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ContinuousWave: Whaler Repairs/Mods
trailer glide sticks??
|Author||Topic: trailer glide sticks??|
posted 12-22-2001 11:16 PM ET (US)
I have an montauk which is on a trailer with keel rollers and side bunks. Where I live I mostly do coastal bay fishing and the boat ramps are VERY shallow. most people have to put their vehicle wheels in the water to float their boats off. The Montauk will ALMOST just push off the trailer easily, and I am considering trying a set of "glide sticks" from Fentress out the the Boaters World catalog. They claim they are teflon coated plastic which will not mark the boat. Has anyone out there used these? have they scratched the gellcoat? My big concern is that they will wear the gellcoat. Thanks
posted 12-23-2001 02:24 AM ET (US)
I've used slicks on the four bunks for my 1990 Revenge 22 for the last two seasons. I think they help. Once you install them, you have to readjust your keel rollers as the slicks raise the boat about 1/4". I've noticed no unusual wear... but then again, the boat sits on the trailer when out of the water, can't see the slicks.
posted 12-23-2001 08:51 AM ET (US)
I've had real good luck just spraying silicone on the 4 bunked trailer that we keep a 21' Outrage on. And another close friend (HI WALT...MERRY CHRISTMAS!) has done it on his 25' Revenge's trailer and achieved the same results.
We spray it at the beginning of the season, right after a launch to let it dry before we return, and once in the middle of the season.
Your milage may vary....
Best - Don
posted 12-23-2001 11:46 AM ET (US)
West Marine has an environmentally-friendly bunk spray that I've used with success on my Pacific Trailer bunks for my Montauk.
Specktrout, you might want to look back in the archives for a similar thread. There are cautions ... After using the silicon spray, at least one boater reported that his boat almost slid off the trailer BEFORE he got to the water. Ugh!
Hoop, San Jose, CA
posted 12-24-2001 10:49 AM ET (US)
I do recall the thread, and I (among others) posted a message pointing out that it almost happended to me.
My usual procedure was to _unhook_ the winch line, back in just deep enough to get the lower unit in the water, stop, set the parking brake and hop into the boat to crank the motor. Once I made sure she's a gonna run, I'd secure the boat to the dock and drive the rest of the way in.
The FIRST time I launched, after the silicone treatment, I wondered just how much friction I may have reduced, so I left the winch line attached, but loosened it about 6 - 8".
When I was still backing down, and had just touched the brake to slow, I heard a "thunk"....
Hmmmmm. Went and found the winch line now tight.
Now, with just the back 6-8" of the lower bunks (it's a four bunk only trailer) in the water, I can push it off with one hand.
Best - and Merry Christmas. Don
posted 12-29-2001 05:59 AM ET (US)
I fought with my older HD trailer for most of the year before trying the teflon strips. At times I could not get the boat off without extra help pusing. After installing the pads, it will come off without help with just a push by me. I never wet the hubs and always keep the wench cable attached until ready to push it off in the ramp. Looking at a new trailer for the spring and will be adding the pads to that when I get it.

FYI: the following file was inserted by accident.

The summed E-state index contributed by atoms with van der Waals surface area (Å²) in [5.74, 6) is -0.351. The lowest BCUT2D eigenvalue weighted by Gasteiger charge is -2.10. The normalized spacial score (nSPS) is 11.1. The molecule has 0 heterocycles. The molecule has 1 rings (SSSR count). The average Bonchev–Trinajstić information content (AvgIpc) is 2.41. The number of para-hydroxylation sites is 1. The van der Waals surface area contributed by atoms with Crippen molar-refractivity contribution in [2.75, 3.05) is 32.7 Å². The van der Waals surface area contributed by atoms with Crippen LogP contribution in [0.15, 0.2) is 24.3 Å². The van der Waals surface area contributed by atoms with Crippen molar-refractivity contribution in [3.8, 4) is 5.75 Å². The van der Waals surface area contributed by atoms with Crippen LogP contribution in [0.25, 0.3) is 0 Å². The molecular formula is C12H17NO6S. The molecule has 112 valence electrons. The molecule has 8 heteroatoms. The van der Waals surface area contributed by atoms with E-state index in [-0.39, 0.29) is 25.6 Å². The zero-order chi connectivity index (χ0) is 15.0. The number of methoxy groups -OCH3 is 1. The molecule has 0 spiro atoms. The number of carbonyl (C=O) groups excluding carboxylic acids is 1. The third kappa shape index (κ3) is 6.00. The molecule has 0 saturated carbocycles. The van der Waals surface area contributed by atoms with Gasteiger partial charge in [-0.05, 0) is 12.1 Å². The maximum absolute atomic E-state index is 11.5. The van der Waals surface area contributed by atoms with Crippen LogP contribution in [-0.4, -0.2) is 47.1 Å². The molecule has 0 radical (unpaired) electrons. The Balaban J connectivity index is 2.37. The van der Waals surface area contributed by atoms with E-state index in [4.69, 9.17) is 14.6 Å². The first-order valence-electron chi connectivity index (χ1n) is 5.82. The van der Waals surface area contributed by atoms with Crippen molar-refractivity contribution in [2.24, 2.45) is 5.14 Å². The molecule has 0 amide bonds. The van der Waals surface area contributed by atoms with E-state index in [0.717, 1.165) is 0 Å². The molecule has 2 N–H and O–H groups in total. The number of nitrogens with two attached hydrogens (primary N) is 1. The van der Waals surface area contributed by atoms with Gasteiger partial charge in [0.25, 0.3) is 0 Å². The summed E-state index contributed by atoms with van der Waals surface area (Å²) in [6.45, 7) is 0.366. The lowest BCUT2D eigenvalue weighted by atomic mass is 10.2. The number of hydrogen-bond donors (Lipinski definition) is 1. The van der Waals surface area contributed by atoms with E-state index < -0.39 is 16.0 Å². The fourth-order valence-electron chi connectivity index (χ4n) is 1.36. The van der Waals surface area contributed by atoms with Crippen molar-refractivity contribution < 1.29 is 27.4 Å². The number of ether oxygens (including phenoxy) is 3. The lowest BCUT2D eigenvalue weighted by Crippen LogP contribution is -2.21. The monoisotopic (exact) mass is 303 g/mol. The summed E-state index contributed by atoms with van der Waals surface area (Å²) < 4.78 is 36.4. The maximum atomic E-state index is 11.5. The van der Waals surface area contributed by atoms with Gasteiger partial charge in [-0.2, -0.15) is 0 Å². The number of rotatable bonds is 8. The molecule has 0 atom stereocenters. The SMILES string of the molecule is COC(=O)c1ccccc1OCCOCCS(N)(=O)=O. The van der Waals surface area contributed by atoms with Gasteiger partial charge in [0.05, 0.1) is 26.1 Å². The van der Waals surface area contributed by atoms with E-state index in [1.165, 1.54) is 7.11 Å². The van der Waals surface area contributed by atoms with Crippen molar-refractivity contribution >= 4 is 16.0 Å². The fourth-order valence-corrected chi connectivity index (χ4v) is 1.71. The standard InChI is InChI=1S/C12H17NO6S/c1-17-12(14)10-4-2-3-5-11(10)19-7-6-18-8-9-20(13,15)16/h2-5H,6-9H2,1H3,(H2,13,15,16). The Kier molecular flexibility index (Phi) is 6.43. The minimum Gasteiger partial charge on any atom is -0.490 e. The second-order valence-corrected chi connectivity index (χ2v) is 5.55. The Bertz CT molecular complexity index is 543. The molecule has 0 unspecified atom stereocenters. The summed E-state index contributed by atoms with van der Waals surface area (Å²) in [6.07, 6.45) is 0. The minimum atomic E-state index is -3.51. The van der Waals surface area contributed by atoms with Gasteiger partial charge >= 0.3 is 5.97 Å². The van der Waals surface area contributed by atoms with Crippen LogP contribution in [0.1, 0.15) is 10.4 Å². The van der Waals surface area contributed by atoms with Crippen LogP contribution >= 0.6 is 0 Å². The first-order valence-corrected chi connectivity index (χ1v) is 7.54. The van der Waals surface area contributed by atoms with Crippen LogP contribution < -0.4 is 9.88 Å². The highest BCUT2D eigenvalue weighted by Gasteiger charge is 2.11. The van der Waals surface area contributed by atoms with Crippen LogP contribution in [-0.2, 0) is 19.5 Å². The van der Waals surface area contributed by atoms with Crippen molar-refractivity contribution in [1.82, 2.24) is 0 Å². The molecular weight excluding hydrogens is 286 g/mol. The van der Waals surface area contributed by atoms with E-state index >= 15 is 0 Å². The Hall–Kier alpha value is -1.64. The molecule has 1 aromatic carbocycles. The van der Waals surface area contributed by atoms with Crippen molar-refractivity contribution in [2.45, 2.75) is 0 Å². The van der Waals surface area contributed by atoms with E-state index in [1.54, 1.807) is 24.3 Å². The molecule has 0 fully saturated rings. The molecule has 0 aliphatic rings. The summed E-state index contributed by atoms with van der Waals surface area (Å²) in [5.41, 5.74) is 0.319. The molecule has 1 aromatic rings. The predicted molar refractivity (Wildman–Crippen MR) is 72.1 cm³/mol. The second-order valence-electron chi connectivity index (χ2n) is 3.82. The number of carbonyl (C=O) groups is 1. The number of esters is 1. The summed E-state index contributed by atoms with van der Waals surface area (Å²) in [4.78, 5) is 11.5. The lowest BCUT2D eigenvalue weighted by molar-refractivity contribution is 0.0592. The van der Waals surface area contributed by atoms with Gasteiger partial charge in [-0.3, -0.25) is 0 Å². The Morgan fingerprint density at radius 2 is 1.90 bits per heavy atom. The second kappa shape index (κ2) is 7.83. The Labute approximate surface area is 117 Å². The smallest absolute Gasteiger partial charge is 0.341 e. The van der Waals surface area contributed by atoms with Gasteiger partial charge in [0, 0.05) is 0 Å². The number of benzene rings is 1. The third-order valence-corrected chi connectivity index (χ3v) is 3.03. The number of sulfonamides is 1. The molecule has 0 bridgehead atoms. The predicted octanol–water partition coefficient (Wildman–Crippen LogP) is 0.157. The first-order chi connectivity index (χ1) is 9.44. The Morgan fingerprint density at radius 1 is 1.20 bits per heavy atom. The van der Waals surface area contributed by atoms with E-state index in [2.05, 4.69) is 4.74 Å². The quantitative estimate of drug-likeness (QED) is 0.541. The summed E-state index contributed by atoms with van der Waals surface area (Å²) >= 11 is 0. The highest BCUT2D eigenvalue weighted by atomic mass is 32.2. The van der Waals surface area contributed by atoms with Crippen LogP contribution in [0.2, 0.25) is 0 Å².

posted 12-29-2001 07:12 PM ET (US)
The spray works well, but here's another tip. Check to see if your hull is fully supported by the keel rollers. If it's difficult to slide off, too much weight may be resting on the bunks. If so, adjust the rollers and the friction from the bunks should be minimal.
posted 12-30-2001 12:57 AM ET (US)
Rwest, a "wench" cable? Is that one you
have your GF hold. ;-)
posted 12-31-2001 01:50 PM ET (US)
Keep the bunks a little lower, so the boat can rock abit side to side. IE support the whole weight of the boat on the rollers.
The boat should roll off easily, provided your rollers are lubed properly. Switching from the black rubber to the yellow plastic is a big help as well.
Normally I launch in about 18" of water in Barnegat Bay. I have to depend on the rollers working properly.
posted 01-09-2002 07:15 AM ET (US)
Take heed with Hoop's warning..I too used the silicone to ease with launching my 67, 13 footer.
Good thing I had a friend with me...I backed the trailer into the water and thunk !! the boat slide right off and luckily into the water..good thing my buddy was there to retrieve the boat. Funny thing though I had sprayed the silicone a while back and had launched the boat at least two times before with no problems...
I have heard some use wax and rub the rails/carpeted area to help...no experience with that method though.
posted 01-09-2002 05:55 PM ET (US)
I once saw a guy launch his newly purchased, used, 22 Revenge, with with twin Johnson 90's, right onto to the concrete ramp, 10' above the water line, for his frist ride in the boat. It was a sickening sound I'll never forget! That's when I realized how tough the Whaler hull was. Any other hull would have been shattered by this tremendous impact, but this one only had the gelcoat & glass scraped off the keel. Everybody standing around was amazed.
Since his previous boat was on a bunk trailer, he unhooked the winch strap first.
But no one has answered the question: Do these starboard "slicks" damage or scape up the hull bottom? I imagine they could damage the vent fitting on a sump through hull. They seem to have the potential of making a keel roller trailer even easier to use. But I would not re-adjust the rollers, instead opting to re-adjust the bunks.
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